Living with an addict is like living in a waking nightmare. The signs that a problem exists are tell tale and seem to be consistent from case to case. It always follows, too, that the addict is someone we love. If not for love, we could walk away from the situation. Love makes everything more difficult with addiction.
Spouses and loved ones of an addict are known for adaptability. They change constantly in order to avoid emotional blow-ups or drama of any kind. Many times, the person coping with the addictive behavior of a loved one enables the destructive behavior by compensating for issues that arise–making excuses for embarrassing situations, accepting new bargaining tactics from the addict, giving him more chances, believing promises. To a certain extent, this is natural behavior. There comes a point, however, when compromising and contorting to keep peace doesn’t work any longer.
Issuing Ultimatums is a Big Part of Interventions
Communication has broken down and the addict that you love has become a stranger to you. Perhaps this person has become violent with others. Maybe the addiction has caused your family member or friend to steal in order to support the habit. What if you feel completely powerless to help this person you care about? What if you’re watching this person you love destroy himself or herself by surrendering to a drug.
The guilt can be emotionally crippling, too. It is common for the beloved of addicts to fall into patterns of behavior that actually enable their friend’s destructive behavior. Seemingly simple acts like giving them a couch to crash on or a ride to the liquor store can become the direct cause of feelings of direct responsibility for the addict’s downward spiral.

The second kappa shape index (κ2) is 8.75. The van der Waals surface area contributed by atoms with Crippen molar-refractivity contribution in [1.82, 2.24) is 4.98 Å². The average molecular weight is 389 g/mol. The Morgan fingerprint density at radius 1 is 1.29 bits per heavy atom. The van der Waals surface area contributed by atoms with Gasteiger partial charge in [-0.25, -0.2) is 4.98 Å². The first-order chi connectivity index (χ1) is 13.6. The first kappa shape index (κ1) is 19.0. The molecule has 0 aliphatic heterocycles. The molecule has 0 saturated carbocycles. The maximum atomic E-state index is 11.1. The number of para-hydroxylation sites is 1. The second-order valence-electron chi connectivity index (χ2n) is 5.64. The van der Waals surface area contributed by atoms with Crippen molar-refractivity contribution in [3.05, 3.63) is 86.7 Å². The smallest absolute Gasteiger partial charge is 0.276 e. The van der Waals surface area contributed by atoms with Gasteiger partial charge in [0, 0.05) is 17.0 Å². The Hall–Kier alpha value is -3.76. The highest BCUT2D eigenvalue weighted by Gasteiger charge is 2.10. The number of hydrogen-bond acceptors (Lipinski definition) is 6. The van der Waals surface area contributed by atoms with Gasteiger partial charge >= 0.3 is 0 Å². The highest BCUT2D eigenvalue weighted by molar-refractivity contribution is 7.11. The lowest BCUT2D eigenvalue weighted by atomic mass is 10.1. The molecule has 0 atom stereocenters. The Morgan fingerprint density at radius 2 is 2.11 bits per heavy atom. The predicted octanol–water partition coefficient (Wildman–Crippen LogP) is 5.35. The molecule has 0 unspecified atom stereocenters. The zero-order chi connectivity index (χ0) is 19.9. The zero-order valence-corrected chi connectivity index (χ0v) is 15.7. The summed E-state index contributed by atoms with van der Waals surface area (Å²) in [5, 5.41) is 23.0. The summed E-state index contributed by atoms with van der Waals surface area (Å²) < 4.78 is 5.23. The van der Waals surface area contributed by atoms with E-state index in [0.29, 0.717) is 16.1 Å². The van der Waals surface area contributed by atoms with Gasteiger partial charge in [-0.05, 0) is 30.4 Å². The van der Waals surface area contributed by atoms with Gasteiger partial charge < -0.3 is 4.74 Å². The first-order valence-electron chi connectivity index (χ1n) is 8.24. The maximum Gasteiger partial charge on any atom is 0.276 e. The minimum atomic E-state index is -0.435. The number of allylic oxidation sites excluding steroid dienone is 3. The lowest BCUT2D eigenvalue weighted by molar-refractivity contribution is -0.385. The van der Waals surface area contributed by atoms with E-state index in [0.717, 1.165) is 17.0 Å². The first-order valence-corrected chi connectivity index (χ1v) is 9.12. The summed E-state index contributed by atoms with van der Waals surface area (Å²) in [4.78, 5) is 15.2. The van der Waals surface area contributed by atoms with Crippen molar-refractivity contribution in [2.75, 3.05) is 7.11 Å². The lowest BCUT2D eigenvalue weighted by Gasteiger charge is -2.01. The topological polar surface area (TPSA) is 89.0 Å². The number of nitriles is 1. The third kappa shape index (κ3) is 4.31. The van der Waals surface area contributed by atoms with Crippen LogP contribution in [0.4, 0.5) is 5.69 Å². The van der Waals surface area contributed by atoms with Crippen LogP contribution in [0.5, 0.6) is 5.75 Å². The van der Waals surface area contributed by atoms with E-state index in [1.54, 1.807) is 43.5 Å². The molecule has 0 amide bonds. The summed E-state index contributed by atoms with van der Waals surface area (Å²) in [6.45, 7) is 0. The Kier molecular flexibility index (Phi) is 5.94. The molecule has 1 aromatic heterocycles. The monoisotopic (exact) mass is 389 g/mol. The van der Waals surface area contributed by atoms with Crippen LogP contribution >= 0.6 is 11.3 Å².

When all other options have been exhausted, an intervention just might be the wake-up call that is so desperately needed. An intervention involves drawing a line in the sand. You tell the addict how his/her behavior is affecting you and others in your social circle. You lay down new rules by finishing this sentence.: “If you do not go to rehab right now, I will. . . “ You can withdraw all financial support. You can bar them sleeping on your sofa, eating your food, or using your vehicle. You can make a solemn promise to disappear from their life if they don’t accept the help and support that are being offered.
Desperate Times/Desperate Measures
Interventions are motivated by desperation. They are effective because they spell out the bottom line. The most important part is following through with the vows that are made. If your loved one agrees to get help immediately, offer every single bit of support and affection you have to give. If he/she refuses to get help, changes must be effective right away. No more second chances when an intervention is in play.
Planning and carrying out an intervention is a very difficult thing to do, but when all else fails, it can save the life of an addict who’s going down fast. Your loved one will, more than likely, not be grateful for your help anytime real soon. That comes further down the line when the addictive substance is removed from the situation. If you stand your ground now, the future will become a better place for you and your loved one.
For resources and information on staging an intervention for an addicted loved one, reach out to Treatment Now.
CALL US TODAY AT 844-438-8689!